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Radio Advertising for Digital Marketers, a Primer

Published: April 14, 2014

Author: Molly Shotwell

As a digital marketer, you spend most of your life analyzing data, optimizing accounts, and keeping up with the ever-changing digital world. On top of that you have client relationships to manage and maintain 24/7. At 3Q Digital, we have a diverse portfolio of clients looking to grow and grow FAST!
With growth comes higher expectations and often times some oddball requests. Some of these requests are typical growth initiatives and some, well, have nothing to do with digital marketing at all. What would you say if your client asked you to handle or at least test the treacherous waters of radio advertising?
Before all of your heads explode thinking about using such an archaic type of advertising, you must step back and smell the opportunity. Radio can be an effective and efficient medium for brand awareness and overall business growth. It can be much more targeted than most would think and even help improve your SEM campaigns.
Targeted, effective, and efficient advertising you say?  I knew I would get your attention.
So what do you do if a client asks about radio ads? Well, here you go:

Ask them what their expectations are.

Most clients will use radio to try to grow their brand. Dig deeper on how they expect that growth to affect their bottom line and how they will judge success. Once you do that, relay that message to your radio contact or media planner. Make the station set expectations for the radio spots. Example: “If we run this ad for 10 weeks, how many listeners should we expect to reach, and how will that benefit our company?”

Communicate pricing.

One, you will probably want to reach out for a pricing sheet first. They often break this down by Cost per radio spot, but always ask for a CPM (cost per thousand) breakdown. This gives you a much better idea of the amount of listeners you will be able to target.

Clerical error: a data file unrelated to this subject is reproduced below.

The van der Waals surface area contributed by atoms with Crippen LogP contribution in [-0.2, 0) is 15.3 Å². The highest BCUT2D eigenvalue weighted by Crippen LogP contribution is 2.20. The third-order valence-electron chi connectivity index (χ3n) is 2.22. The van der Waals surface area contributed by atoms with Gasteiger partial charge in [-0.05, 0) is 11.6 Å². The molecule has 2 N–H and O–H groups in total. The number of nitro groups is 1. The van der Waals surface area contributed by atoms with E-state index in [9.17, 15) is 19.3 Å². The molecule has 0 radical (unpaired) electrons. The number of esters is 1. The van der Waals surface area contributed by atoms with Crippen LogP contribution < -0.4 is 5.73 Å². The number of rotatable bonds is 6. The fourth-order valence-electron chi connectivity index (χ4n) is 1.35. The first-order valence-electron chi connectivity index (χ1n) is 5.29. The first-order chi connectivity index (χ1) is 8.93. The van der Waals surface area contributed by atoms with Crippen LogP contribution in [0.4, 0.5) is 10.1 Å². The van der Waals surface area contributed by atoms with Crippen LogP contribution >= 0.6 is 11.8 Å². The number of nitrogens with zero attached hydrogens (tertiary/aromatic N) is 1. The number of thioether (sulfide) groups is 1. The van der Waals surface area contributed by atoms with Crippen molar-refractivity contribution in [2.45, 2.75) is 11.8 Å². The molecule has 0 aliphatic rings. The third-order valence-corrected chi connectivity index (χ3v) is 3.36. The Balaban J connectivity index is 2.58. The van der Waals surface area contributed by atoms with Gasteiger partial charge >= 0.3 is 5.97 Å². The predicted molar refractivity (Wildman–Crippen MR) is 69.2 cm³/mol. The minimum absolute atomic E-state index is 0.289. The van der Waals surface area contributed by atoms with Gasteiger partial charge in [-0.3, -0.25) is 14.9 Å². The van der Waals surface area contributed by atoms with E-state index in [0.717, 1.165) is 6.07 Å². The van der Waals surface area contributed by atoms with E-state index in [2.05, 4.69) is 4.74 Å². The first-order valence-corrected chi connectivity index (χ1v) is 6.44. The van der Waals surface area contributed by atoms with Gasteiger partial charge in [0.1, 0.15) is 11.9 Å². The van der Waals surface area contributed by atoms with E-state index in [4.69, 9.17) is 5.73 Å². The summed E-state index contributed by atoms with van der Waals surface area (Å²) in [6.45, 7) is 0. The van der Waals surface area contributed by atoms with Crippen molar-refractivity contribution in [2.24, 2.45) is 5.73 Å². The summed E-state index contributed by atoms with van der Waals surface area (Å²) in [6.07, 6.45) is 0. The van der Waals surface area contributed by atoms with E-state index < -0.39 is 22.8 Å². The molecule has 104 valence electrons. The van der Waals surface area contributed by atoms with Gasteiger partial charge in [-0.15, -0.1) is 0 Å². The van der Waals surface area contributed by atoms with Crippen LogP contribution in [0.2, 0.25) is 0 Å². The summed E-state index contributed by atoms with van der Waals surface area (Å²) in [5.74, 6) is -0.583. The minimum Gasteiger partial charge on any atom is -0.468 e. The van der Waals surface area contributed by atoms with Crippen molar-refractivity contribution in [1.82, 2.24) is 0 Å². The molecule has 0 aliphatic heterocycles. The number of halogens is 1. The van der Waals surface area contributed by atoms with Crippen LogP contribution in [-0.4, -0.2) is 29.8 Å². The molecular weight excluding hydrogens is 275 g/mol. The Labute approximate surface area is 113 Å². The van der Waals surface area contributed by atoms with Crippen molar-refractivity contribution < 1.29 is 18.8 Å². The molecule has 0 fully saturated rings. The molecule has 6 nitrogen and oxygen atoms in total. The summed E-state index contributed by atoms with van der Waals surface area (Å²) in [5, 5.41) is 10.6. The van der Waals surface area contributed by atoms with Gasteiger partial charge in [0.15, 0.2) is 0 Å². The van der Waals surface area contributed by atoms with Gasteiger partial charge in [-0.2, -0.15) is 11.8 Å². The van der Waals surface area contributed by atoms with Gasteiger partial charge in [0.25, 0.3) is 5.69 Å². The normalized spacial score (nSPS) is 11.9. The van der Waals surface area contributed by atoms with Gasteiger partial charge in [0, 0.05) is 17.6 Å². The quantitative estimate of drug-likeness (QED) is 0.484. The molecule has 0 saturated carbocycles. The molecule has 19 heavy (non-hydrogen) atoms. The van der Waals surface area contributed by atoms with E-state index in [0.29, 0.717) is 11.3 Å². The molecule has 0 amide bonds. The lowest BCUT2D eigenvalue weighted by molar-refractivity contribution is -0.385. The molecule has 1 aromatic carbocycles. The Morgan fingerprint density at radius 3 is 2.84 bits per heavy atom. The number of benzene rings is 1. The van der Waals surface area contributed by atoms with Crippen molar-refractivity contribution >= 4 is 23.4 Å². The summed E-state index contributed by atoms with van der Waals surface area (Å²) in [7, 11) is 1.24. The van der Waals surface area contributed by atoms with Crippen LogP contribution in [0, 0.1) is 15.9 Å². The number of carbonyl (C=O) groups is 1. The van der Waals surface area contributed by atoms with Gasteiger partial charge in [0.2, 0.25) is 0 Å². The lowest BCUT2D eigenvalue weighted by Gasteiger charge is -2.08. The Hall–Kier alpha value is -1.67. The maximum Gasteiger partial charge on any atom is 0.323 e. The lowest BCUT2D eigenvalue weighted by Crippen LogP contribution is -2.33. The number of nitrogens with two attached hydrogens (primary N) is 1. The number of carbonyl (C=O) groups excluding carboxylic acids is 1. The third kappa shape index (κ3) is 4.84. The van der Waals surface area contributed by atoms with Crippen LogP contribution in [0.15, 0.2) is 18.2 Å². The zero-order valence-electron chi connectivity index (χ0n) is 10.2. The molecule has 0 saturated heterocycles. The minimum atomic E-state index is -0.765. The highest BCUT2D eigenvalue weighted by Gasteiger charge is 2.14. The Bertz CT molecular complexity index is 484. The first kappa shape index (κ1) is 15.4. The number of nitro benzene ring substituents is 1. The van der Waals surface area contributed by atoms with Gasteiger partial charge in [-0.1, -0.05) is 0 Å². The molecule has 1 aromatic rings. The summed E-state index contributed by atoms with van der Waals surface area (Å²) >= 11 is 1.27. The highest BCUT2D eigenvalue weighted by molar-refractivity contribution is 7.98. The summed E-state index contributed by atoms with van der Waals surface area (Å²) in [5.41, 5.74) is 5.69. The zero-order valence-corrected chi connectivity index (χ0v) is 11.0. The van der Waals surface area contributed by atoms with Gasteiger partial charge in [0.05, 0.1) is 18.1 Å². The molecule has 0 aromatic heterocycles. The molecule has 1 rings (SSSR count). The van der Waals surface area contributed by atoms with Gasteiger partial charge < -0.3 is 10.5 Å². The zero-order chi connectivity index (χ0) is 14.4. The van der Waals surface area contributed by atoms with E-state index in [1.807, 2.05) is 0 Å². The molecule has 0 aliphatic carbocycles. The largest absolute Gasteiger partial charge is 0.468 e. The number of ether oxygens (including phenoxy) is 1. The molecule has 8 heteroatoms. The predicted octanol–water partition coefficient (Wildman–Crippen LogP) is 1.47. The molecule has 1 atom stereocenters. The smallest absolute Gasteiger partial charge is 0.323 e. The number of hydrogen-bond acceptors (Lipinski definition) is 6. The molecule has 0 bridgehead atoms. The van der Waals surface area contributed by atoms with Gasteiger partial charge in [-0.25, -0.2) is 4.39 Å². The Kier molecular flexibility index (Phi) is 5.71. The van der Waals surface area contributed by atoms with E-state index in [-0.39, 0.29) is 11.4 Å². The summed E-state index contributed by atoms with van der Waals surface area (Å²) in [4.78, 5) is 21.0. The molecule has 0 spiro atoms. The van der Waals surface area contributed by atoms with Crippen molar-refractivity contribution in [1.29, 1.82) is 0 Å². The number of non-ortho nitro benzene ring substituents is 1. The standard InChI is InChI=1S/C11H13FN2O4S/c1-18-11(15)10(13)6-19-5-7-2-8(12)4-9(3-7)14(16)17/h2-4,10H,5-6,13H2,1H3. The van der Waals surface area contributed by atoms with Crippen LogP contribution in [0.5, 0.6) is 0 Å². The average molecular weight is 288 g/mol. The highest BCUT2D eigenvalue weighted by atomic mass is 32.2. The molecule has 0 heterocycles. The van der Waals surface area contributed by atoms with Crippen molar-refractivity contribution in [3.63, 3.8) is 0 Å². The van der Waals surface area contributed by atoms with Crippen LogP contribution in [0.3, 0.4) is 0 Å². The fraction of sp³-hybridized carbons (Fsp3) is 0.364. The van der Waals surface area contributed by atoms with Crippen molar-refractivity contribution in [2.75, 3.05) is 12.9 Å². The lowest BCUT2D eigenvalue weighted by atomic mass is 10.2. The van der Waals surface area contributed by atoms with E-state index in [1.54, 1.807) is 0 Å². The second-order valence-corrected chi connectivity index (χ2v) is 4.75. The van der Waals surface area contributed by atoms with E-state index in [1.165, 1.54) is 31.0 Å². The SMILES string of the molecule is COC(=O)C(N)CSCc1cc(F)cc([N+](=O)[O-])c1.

Also, remind your client that radio advertising can range anywhere between $500-$1000 week in smaller markets. It can be 10x that amount in larger markets.  Pricing is also cheaper if you test for longer periods of time. A 4-week contract is going to be more expensive, per week, compared to a 36-week contract

Ask your client how they will be producing this spot.

If your client will be handling all production, this is a non-issue. But if they have no clue and need assistance, it’s good to know that some radio stations will actually assist in the development of your radio ad as long as you send them the copy. If the station does not bring it up, you just have to ask your radio rep (yes, you should have one as part of the sales process) if the station will assist in the process. You might be surprised how many stations are willing to assist in the production of your ad.

Get on the same page.

Ask your client who they want to target, what age, demographics, etc. Most of the time this will align with your SEM initiatives, but it’s something to bring up. Never assume anything!
Once you get this information, communicate this to your radio rep and see if they have similar demographics available. If your client is unsure, just ask your radio rep for demographics of their audience. Make sure it’s a good fit!

Ask for a proposal.

This is not from your client but from the radio rep. Make sure the proposal includes pricing, demographics, and expectations. Get as much information on paper as you can. This will allow you and your client to see the big picture, see the opportunity, and make a final decision on if this medium is worth it.

Finally….negotiate, negotiate, negotiate!

Again, this is not on your client. This is on you! Some people are comfortable with this; others are not. My tip is to just ask. What’s the worst thing that can happen, right?
A few things to ask:

1)    Do they have a first-time advertiser discount? Many radio stations will give you a discount if it’s the first time advertising with them.

2)    What times will your radio spot be played? This can be done earlier in the process, but it’s something you want to confirm multiple times. Don’t expect great return from a 3am ad spot when you’re trying to sell babysitter services to middle-aged parents.

3)    Does the contract include their online streaming stations as well? Sometimes, you can actually get this as a “freebie”. See if they will throw it in the package for some added value.

4)    Ask for an updated proposal. Get everything locked down to send to your client. A good proposal with solid expectations can steer you and your client in the right direction.

Ta-da! Really, this is not a very hard process. The biggest hurdle is overcoming a lack of experience or even understanding how radio ads are priced and produced.
So the next time you get an oddball request from one of your clients, such as radio advertising, don’t be scared. Embrace the opportunity!
If you have any more tips or tricks, feel free to post below!

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